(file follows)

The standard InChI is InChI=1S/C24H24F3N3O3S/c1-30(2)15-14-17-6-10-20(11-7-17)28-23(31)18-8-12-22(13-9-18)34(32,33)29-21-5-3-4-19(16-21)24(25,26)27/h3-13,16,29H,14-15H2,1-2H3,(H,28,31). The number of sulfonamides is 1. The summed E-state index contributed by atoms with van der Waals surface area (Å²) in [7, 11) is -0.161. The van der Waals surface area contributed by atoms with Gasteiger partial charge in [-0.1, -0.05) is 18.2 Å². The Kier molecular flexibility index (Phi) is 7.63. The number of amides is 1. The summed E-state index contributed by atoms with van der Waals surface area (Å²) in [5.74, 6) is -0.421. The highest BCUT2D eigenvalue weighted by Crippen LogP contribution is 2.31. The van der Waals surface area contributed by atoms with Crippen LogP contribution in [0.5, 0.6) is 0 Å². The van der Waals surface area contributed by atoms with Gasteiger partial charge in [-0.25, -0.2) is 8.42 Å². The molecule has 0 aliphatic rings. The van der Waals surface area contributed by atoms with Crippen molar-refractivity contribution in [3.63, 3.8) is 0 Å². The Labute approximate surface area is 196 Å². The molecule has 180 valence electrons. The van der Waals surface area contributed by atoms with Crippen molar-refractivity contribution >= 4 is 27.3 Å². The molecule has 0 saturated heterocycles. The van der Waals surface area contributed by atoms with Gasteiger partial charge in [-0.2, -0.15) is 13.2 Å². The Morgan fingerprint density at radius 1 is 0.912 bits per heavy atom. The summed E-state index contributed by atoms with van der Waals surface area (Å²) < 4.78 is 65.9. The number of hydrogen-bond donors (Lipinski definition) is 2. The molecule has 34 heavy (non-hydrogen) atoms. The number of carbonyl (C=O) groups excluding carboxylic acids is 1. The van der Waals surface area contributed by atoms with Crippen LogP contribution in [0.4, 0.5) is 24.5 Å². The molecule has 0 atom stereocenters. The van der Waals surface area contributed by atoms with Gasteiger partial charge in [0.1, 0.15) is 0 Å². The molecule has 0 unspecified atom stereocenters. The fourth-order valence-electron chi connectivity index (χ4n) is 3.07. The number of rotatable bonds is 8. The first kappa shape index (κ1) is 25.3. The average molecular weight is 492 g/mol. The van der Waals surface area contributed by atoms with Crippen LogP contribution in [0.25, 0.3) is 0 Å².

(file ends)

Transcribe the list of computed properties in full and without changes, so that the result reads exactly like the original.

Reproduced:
The standard InChI is InChI=1S/C24H24F3N3O3S/c1-30(2)15-14-17-6-10-20(11-7-17)28-23(31)18-8-12-22(13-9-18)34(32,33)29-21-5-3-4-19(16-21)24(25,26)27/h3-13,16,29H,14-15H2,1-2H3,(H,28,31). The number of sulfonamides is 1. The summed E-state index contributed by atoms with van der Waals surface area (Å²) in [7, 11) is -0.161. The van der Waals surface area contributed by atoms with Gasteiger partial charge in [-0.1, -0.05) is 18.2 Å². The Kier molecular flexibility index (Phi) is 7.63. The number of amides is 1. The summed E-state index contributed by atoms with van der Waals surface area (Å²) in [5.74, 6) is -0.421. The highest BCUT2D eigenvalue weighted by Crippen LogP contribution is 2.31. The van der Waals surface area contributed by atoms with Crippen LogP contribution in [0.5, 0.6) is 0 Å². The van der Waals surface area contributed by atoms with Gasteiger partial charge in [-0.25, -0.2) is 8.42 Å². The molecule has 0 aliphatic rings. The van der Waals surface area contributed by atoms with Crippen molar-refractivity contribution in [3.63, 3.8) is 0 Å². The Labute approximate surface area is 196 Å². The molecule has 180 valence electrons. The van der Waals surface area contributed by atoms with Crippen molar-refractivity contribution >= 4 is 27.3 Å². The molecule has 0 saturated heterocycles. The van der Waals surface area contributed by atoms with Gasteiger partial charge in [-0.2, -0.15) is 13.2 Å². The Morgan fingerprint density at radius 1 is 0.912 bits per heavy atom. The summed E-state index contributed by atoms with van der Waals surface area (Å²) < 4.78 is 65.9. The number of hydrogen-bond donors (Lipinski definition) is 2. The molecule has 34 heavy (non-hydrogen) atoms. The number of carbonyl (C=O) groups excluding carboxylic acids is 1. The van der Waals surface area contributed by atoms with Crippen LogP contribution in [0.4, 0.5) is 24.5 Å². The molecule has 0 atom stereocenters. The van der Waals surface area contributed by atoms with Gasteiger partial charge in [0.1, 0.15) is 0 Å². The molecule has 0 unspecified atom stereocenters. The fourth-order valence-electron chi connectivity index (χ4n) is 3.07. The number of rotatable bonds is 8. The first kappa shape index (κ1) is 25.3. The average molecular weight is 492 g/mol. The van der Waals surface area contributed by atoms with Crippen LogP contribution in [0.25, 0.3) is 0 Å².